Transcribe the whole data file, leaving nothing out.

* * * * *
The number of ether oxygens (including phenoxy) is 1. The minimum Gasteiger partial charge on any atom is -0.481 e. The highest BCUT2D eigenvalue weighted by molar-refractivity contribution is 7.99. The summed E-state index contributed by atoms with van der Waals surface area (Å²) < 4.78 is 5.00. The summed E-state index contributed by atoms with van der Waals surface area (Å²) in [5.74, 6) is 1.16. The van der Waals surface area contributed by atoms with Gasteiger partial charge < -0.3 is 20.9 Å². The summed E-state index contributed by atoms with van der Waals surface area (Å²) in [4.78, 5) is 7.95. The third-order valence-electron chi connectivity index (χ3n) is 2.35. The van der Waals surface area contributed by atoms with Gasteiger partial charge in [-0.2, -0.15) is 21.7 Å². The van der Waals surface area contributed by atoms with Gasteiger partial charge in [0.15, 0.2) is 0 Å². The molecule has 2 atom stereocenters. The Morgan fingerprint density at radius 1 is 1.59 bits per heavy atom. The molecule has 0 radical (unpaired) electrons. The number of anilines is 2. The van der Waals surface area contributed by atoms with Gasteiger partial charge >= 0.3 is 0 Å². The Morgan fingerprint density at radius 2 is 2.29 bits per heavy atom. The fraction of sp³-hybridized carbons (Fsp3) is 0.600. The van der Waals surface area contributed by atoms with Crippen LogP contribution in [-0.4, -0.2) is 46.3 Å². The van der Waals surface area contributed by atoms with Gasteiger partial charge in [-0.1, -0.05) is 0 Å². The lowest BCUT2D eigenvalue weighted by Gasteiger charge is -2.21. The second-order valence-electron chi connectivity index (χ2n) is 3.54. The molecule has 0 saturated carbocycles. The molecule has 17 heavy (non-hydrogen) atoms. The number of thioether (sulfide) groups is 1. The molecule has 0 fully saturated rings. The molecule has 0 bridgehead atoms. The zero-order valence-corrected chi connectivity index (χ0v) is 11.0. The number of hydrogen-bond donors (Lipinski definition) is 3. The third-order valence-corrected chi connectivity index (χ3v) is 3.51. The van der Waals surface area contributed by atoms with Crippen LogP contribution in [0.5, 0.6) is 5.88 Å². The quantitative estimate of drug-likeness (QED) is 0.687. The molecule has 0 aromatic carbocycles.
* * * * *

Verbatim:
The number of ether oxygens (including phenoxy) is 1. The minimum Gasteiger partial charge on any atom is -0.481 e. The highest BCUT2D eigenvalue weighted by molar-refractivity contribution is 7.99. The summed E-state index contributed by atoms with van der Waals surface area (Å²) < 4.78 is 5.00. The summed E-state index contributed by atoms with van der Waals surface area (Å²) in [5.74, 6) is 1.16. The van der Waals surface area contributed by atoms with Gasteiger partial charge < -0.3 is 20.9 Å². The summed E-state index contributed by atoms with van der Waals surface area (Å²) in [4.78, 5) is 7.95. The third-order valence-electron chi connectivity index (χ3n) is 2.35. The van der Waals surface area contributed by atoms with Gasteiger partial charge in [-0.2, -0.15) is 21.7 Å². The van der Waals surface area contributed by atoms with Gasteiger partial charge in [0.15, 0.2) is 0 Å². The molecule has 2 atom stereocenters. The Morgan fingerprint density at radius 1 is 1.59 bits per heavy atom. The molecule has 0 radical (unpaired) electrons. The number of anilines is 2. The van der Waals surface area contributed by atoms with Gasteiger partial charge >= 0.3 is 0 Å². The Morgan fingerprint density at radius 2 is 2.29 bits per heavy atom. The fraction of sp³-hybridized carbons (Fsp3) is 0.600. The van der Waals surface area contributed by atoms with Crippen LogP contribution in [-0.4, -0.2) is 46.3 Å². The van der Waals surface area contributed by atoms with Gasteiger partial charge in [-0.1, -0.05) is 0 Å². The lowest BCUT2D eigenvalue weighted by Gasteiger charge is -2.21. The second-order valence-electron chi connectivity index (χ2n) is 3.54. The molecule has 0 saturated carbocycles. The molecule has 17 heavy (non-hydrogen) atoms. The number of thioether (sulfide) groups is 1. The molecule has 0 fully saturated rings. The molecule has 0 bridgehead atoms. The zero-order valence-corrected chi connectivity index (χ0v) is 11.0. The number of hydrogen-bond donors (Lipinski definition) is 3. The third-order valence-corrected chi connectivity index (χ3v) is 3.51. The van der Waals surface area contributed by atoms with Crippen LogP contribution in [0.5, 0.6) is 5.88 Å². The quantitative estimate of drug-likeness (QED) is 0.687. The molecule has 0 aromatic carbocycles.